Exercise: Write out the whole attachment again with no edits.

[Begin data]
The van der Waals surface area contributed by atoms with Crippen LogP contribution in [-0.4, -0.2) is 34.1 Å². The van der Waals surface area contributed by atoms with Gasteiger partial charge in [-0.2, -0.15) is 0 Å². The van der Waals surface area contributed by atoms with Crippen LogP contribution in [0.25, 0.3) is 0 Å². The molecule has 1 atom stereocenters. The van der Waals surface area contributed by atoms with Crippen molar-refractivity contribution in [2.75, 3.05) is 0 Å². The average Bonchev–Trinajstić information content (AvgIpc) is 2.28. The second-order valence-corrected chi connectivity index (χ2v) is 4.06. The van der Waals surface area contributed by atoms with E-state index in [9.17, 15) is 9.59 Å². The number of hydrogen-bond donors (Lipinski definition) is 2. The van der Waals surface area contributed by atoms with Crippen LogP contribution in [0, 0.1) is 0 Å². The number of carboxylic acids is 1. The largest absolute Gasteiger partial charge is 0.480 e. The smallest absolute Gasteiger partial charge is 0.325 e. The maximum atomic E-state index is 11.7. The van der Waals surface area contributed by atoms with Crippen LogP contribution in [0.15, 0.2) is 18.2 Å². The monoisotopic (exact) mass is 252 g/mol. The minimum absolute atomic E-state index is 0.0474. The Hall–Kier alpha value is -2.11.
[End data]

The van der Waals surface area contributed by atoms with Crippen LogP contribution in [-0.4, -0.2) is 34.1 Å². The van der Waals surface area contributed by atoms with Gasteiger partial charge in [-0.2, -0.15) is 0 Å². The van der Waals surface area contributed by atoms with Crippen LogP contribution in [0.25, 0.3) is 0 Å². The molecule has 1 atom stereocenters. The van der Waals surface area contributed by atoms with Crippen molar-refractivity contribution in [2.75, 3.05) is 0 Å². The average Bonchev–Trinajstić information content (AvgIpc) is 2.28. The second-order valence-corrected chi connectivity index (χ2v) is 4.06. The van der Waals surface area contributed by atoms with E-state index in [9.17, 15) is 9.59 Å². The number of hydrogen-bond donors (Lipinski definition) is 2. The van der Waals surface area contributed by atoms with Crippen LogP contribution in [0, 0.1) is 0 Å². The number of carboxylic acids is 1. The largest absolute Gasteiger partial charge is 0.480 e. The smallest absolute Gasteiger partial charge is 0.325 e. The maximum atomic E-state index is 11.7. The van der Waals surface area contributed by atoms with Crippen LogP contribution in [0.15, 0.2) is 18.2 Å². The monoisotopic (exact) mass is 252 g/mol. The minimum absolute atomic E-state index is 0.0474. The Hall–Kier alpha value is -2.11.